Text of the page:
South Korean Defense Minister Han Min-koo said there is high probability that Pyongyang will stage another nuclear test. He also noted gains in its efforts to miniaturize a warhead — both steps toward developing nuclear-tipped weapons capable of hitting the mainland United States.

North Korean state media carried gleeful descriptions of the test. Official accounts had Kim “feasting his eyes” on the ICBM

“With a broad smile on his face,” he urged scientists to send more “big and small ‘gift packages’” to the Americans, in time for Independence Day, according to North Korea state press. 

Kim was quoted as saying that the “protracted showdown with the U.S. imperialists has reached its final phase.”

On the other side of the fortified line separating the two Koreas since the 1950s, senior U.S. and South Korean military officials warned that North Korea’s actions threatened peace.

“Self-restraint, which is a choice, is all that separates armistice and war,” Gen. Vincent K. Brooks, commander of U.S. forces in South Korea, and Gen. Lee Sun-jin, chairman of the South’s Joint Chiefs of Staff, said in a statement.

Trump hoped to head off all these problems. Since becoming president, he has focused his efforts — and his tweets — on getting Beijing to pressure Pyongyang.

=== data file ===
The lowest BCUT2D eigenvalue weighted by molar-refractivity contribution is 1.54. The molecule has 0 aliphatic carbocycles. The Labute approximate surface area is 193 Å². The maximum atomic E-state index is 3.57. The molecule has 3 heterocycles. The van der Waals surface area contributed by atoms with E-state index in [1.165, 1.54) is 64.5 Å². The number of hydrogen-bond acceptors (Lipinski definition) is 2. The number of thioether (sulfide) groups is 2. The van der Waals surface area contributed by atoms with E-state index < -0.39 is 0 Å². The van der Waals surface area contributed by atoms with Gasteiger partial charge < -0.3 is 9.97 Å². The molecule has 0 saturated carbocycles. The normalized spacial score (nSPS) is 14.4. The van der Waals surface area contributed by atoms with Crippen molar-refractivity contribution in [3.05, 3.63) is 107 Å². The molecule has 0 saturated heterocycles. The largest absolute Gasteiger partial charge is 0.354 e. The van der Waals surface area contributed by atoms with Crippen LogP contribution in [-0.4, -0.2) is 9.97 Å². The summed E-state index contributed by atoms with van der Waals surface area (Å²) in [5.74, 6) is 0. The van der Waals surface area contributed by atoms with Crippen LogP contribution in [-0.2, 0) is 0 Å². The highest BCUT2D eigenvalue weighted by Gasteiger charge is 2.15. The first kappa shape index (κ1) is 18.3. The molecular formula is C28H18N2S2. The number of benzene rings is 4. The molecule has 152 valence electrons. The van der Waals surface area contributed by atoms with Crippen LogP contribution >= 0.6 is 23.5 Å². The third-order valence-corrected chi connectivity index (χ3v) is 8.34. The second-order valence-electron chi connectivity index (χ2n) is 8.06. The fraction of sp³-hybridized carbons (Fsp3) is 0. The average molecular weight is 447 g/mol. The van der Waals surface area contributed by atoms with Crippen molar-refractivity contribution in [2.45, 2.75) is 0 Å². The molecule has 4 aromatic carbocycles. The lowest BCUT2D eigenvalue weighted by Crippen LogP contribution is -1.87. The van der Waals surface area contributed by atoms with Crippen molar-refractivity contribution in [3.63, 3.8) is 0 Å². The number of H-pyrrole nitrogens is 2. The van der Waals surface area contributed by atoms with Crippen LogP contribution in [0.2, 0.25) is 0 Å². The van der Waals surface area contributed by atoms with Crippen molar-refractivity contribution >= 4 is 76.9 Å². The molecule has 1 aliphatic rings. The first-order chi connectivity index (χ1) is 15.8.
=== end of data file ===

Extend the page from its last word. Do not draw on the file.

The plan took shape during talks in April with Chinese President Xi Jinping at Mar-a-Lago, where the leaders appeared to put aside differences in the name of cooperation on North Korea and trade.

In recent weeks, there have been  signs that Trump is frustrated with China’s progress. On June 21, he tweeted: “It has not worked out.”

On Tuesday, as news of the North Korean test broke, but before the missile was confirmed to be an ICBM, the president vented again. “Hard to believe that South Korea and Japan will put up with this much longer,” he wrote.

“Perhaps China will put a heavy move on North Korea and end this nonsense once and for all!”

China, in turn, is frustrated by Trump’s  public scoldings and worried about his changing plans. 

 “The international community has no solutions,” said Song Xiaojun, who used to run a government-linked military magazine. “The U.S. wants to transfer the burdens to China.”

Li Bin, a senior fellow at Beijing’s Carnegie-Tsinghua Center for Global Policy, cautioned that any move by the United States or its allies is likely to renew Chinese fears that Washington is tackling North Korea to bolster its regional power and contain China’s rise. 

Both foreign and Chinese experts seemed perplexed that the United States still did not seem focused on talks with the Kim regime. 

“The first obvious step is talking to them. That’s just kind of Diplomacy 101,” said John Delury, an associate professor at Seoul’s Yonsei University. 

“Obama didn’t do enough about that, either,” he added. “There has been a severe drought of talking at a high level with North Koreans.”

Dan Lamothe in Washington and Shirley Feng, Luna Lin and Yang Liu in Beijing contributed to this report.